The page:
Envelope calculation is a technique used to check and validate a design idea. The two numbers we want to arrive at are queries per second (QPS) and storage. It is important to note that absolute accuracy is not important and the goal with envelope calculation is to get within the order of magnitude.
Queries per second (QPS) is the number of requests we can expect per second. This can help inform the number of servers needed to support the QPS. In general, QPS can be broken down into daily active users (DAU), DAU_subset, content_rate, peak_scale_factor, and seconds per day. DAU is usually easy to obtain using historical traffic data. DAU_partition estimates the subset of DAU that this feature is designed for. For example, only 20% of Twitter’s DAU actually tweets. The content_rate estimates the average amount of content produced or consumed per DAU. Using the given example, there may be 2 tweets per DAU. The peak_scale_factor is a multiplier that estimates what the QPS could be during peak traffic hours. Lastly, there are 86400 seconds in a day, but 1e5 can be used to make calculation easier. Putting it all together, the formula looks like:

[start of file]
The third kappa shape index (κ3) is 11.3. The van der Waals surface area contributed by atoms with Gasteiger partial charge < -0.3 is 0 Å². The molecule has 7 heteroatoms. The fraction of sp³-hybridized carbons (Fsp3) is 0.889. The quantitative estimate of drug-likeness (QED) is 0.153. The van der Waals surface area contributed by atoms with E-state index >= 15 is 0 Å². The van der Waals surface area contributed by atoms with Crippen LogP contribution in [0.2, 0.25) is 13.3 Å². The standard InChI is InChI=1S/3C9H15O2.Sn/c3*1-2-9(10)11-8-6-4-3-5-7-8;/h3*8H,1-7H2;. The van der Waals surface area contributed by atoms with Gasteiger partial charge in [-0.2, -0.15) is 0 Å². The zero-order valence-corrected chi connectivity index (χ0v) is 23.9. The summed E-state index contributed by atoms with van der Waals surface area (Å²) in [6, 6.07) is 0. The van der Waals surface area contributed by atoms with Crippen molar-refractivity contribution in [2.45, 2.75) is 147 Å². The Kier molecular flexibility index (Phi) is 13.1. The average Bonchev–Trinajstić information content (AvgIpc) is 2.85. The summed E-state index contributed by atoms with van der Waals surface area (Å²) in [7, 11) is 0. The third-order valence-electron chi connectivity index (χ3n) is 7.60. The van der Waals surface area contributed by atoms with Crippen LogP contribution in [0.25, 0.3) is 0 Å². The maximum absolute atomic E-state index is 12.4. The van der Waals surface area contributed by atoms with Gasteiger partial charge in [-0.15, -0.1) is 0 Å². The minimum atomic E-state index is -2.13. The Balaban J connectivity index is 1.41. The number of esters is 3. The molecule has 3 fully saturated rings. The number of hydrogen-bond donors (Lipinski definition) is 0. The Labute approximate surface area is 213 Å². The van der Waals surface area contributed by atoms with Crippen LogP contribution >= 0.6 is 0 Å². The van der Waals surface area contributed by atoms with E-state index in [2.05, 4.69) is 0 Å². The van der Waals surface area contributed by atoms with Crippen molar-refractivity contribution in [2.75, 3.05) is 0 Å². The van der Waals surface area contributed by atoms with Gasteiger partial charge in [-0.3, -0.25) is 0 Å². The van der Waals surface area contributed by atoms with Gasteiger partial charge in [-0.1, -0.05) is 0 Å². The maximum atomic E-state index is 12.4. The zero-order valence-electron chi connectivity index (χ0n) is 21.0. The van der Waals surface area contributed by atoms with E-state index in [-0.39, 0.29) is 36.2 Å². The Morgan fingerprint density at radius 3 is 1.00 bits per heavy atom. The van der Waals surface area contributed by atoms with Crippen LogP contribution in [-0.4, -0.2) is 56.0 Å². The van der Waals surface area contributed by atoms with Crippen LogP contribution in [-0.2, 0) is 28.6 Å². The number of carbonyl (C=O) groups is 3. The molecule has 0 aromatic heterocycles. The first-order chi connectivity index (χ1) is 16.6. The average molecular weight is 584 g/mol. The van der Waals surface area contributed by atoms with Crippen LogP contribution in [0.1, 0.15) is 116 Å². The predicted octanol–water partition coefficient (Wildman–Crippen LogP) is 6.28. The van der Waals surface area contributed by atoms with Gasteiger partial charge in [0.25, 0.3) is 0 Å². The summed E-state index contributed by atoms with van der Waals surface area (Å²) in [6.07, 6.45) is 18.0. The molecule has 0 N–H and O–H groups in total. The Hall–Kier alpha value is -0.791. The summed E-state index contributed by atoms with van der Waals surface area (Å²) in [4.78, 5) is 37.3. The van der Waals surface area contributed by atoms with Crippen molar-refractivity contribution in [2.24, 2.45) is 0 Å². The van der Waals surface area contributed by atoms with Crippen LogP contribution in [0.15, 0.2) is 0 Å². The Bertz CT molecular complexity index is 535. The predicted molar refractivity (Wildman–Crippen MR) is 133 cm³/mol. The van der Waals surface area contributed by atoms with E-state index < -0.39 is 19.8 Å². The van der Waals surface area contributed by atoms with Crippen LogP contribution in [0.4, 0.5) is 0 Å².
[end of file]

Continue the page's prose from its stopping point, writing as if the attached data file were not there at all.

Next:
QPS = DAU * DAU_subset(%) * content_rate * peak_scale_factor * 1e5
Storage is another number to calculate, which will help inform the storage capacity need for the particular feature being designed. Storage can be broken down into DAU, DAU_subset, content_subset, content_size, retention, copies, and days per year. DAU and DAU_subset are the same as QPS. The content_size estimates the average content size being stored. Related to content, it is also important to consider what portion of all content contains the content type of interest and partition appropriately. Retention and copies estimate how long the data will be kept and the number of copies that should be kept. Lastly, there are 365 days in a year, but we will round this to 4e2 for easy calculation. Putting it all together, the formula looks like:
Storage = DAU * DAU_subset(%) * content_subset(%) * content_size * retention(yr) * copies * 4e2
Having QPS and Storage will help guide the decisions during system design such as the number of servers, database shards, load balancing, and etc.